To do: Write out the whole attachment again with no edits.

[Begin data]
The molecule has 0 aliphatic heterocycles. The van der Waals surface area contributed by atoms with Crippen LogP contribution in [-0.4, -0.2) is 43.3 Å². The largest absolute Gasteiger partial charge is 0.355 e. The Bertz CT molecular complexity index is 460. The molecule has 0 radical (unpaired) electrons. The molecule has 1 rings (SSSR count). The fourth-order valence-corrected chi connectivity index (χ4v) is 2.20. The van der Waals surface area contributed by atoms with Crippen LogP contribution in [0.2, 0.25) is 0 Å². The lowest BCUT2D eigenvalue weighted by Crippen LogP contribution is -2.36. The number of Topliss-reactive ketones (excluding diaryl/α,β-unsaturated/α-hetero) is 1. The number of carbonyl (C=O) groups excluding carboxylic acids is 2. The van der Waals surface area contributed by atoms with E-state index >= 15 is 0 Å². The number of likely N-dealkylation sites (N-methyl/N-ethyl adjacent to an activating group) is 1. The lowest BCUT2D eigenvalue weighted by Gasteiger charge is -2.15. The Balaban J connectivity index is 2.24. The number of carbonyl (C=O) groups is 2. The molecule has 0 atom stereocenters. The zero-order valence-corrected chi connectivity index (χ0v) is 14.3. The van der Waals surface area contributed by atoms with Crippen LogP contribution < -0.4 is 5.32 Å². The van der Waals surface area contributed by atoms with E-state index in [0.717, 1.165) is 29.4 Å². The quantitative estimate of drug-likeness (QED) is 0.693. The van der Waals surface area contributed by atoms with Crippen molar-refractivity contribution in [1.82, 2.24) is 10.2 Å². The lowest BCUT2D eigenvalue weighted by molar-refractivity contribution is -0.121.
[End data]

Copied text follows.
The molecule has 0 aliphatic heterocycles. The van der Waals surface area contributed by atoms with Crippen LogP contribution in [-0.4, -0.2) is 43.3 Å². The largest absolute Gasteiger partial charge is 0.355 e. The Bertz CT molecular complexity index is 460. The molecule has 0 radical (unpaired) electrons. The molecule has 1 rings (SSSR count). The fourth-order valence-corrected chi connectivity index (χ4v) is 2.20. The van der Waals surface area contributed by atoms with Crippen LogP contribution in [0.2, 0.25) is 0 Å². The lowest BCUT2D eigenvalue weighted by Crippen LogP contribution is -2.36. The number of Topliss-reactive ketones (excluding diaryl/α,β-unsaturated/α-hetero) is 1. The number of carbonyl (C=O) groups excluding carboxylic acids is 2. The van der Waals surface area contributed by atoms with E-state index >= 15 is 0 Å². The number of likely N-dealkylation sites (N-methyl/N-ethyl adjacent to an activating group) is 1. The lowest BCUT2D eigenvalue weighted by Gasteiger charge is -2.15. The Balaban J connectivity index is 2.24. The number of carbonyl (C=O) groups is 2. The molecule has 0 atom stereocenters. The zero-order valence-corrected chi connectivity index (χ0v) is 14.3. The van der Waals surface area contributed by atoms with Crippen LogP contribution < -0.4 is 5.32 Å². The van der Waals surface area contributed by atoms with E-state index in [0.717, 1.165) is 29.4 Å². The quantitative estimate of drug-likeness (QED) is 0.693. The van der Waals surface area contributed by atoms with Crippen molar-refractivity contribution in [1.82, 2.24) is 10.2 Å². The lowest BCUT2D eigenvalue weighted by molar-refractivity contribution is -0.121.